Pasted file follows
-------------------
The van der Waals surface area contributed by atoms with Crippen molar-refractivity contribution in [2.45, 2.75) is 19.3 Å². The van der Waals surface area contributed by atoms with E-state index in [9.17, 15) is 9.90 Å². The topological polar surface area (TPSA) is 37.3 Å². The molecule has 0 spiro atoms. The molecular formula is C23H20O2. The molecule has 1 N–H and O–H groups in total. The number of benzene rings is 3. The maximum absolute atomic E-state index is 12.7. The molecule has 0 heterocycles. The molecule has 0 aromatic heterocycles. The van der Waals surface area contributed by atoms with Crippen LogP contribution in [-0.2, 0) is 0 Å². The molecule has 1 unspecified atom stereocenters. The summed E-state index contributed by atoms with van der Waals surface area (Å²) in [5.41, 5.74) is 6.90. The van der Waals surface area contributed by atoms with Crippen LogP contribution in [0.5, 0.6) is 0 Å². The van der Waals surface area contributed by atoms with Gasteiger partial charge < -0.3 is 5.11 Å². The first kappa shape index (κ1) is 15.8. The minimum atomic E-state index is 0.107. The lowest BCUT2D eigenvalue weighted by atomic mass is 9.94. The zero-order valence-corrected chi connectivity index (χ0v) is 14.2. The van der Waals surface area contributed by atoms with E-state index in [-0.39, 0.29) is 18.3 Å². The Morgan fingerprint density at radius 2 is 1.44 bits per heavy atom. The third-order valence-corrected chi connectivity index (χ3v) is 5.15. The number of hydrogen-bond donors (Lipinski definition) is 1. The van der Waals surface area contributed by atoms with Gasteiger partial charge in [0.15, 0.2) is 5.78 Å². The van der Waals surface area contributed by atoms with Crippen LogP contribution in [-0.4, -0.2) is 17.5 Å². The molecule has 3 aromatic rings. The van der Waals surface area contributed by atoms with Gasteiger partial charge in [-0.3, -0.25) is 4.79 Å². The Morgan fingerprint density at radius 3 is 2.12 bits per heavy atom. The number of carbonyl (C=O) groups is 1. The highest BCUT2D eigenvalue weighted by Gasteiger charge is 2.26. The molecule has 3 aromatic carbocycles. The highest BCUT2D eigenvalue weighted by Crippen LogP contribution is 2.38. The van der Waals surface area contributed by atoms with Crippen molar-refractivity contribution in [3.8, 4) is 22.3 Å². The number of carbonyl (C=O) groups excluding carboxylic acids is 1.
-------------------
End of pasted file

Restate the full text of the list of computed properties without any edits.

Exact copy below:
The van der Waals surface area contributed by atoms with Crippen molar-refractivity contribution in [2.45, 2.75) is 19.3 Å². The van der Waals surface area contributed by atoms with E-state index in [9.17, 15) is 9.90 Å². The topological polar surface area (TPSA) is 37.3 Å². The molecule has 0 spiro atoms. The molecular formula is C23H20O2. The molecule has 1 N–H and O–H groups in total. The number of benzene rings is 3. The maximum absolute atomic E-state index is 12.7. The molecule has 0 heterocycles. The molecule has 0 aromatic heterocycles. The van der Waals surface area contributed by atoms with Crippen LogP contribution in [-0.2, 0) is 0 Å². The molecule has 1 unspecified atom stereocenters. The summed E-state index contributed by atoms with van der Waals surface area (Å²) in [5.41, 5.74) is 6.90. The van der Waals surface area contributed by atoms with Crippen LogP contribution in [0.5, 0.6) is 0 Å². The van der Waals surface area contributed by atoms with Gasteiger partial charge < -0.3 is 5.11 Å². The first kappa shape index (κ1) is 15.8. The minimum atomic E-state index is 0.107. The lowest BCUT2D eigenvalue weighted by atomic mass is 9.94. The zero-order valence-corrected chi connectivity index (χ0v) is 14.2. The van der Waals surface area contributed by atoms with E-state index in [-0.39, 0.29) is 18.3 Å². The Morgan fingerprint density at radius 2 is 1.44 bits per heavy atom. The third-order valence-corrected chi connectivity index (χ3v) is 5.15. The number of hydrogen-bond donors (Lipinski definition) is 1. The van der Waals surface area contributed by atoms with Gasteiger partial charge in [0.15, 0.2) is 5.78 Å². The van der Waals surface area contributed by atoms with Crippen LogP contribution in [-0.4, -0.2) is 17.5 Å². The molecule has 3 aromatic rings. The van der Waals surface area contributed by atoms with Gasteiger partial charge in [-0.3, -0.25) is 4.79 Å². The Morgan fingerprint density at radius 3 is 2.12 bits per heavy atom. The number of carbonyl (C=O) groups is 1. The highest BCUT2D eigenvalue weighted by Gasteiger charge is 2.26. The molecule has 3 aromatic carbocycles. The highest BCUT2D eigenvalue weighted by Crippen LogP contribution is 2.38. The van der Waals surface area contributed by atoms with Crippen molar-refractivity contribution in [3.8, 4) is 22.3 Å². The number of carbonyl (C=O) groups excluding carboxylic acids is 1.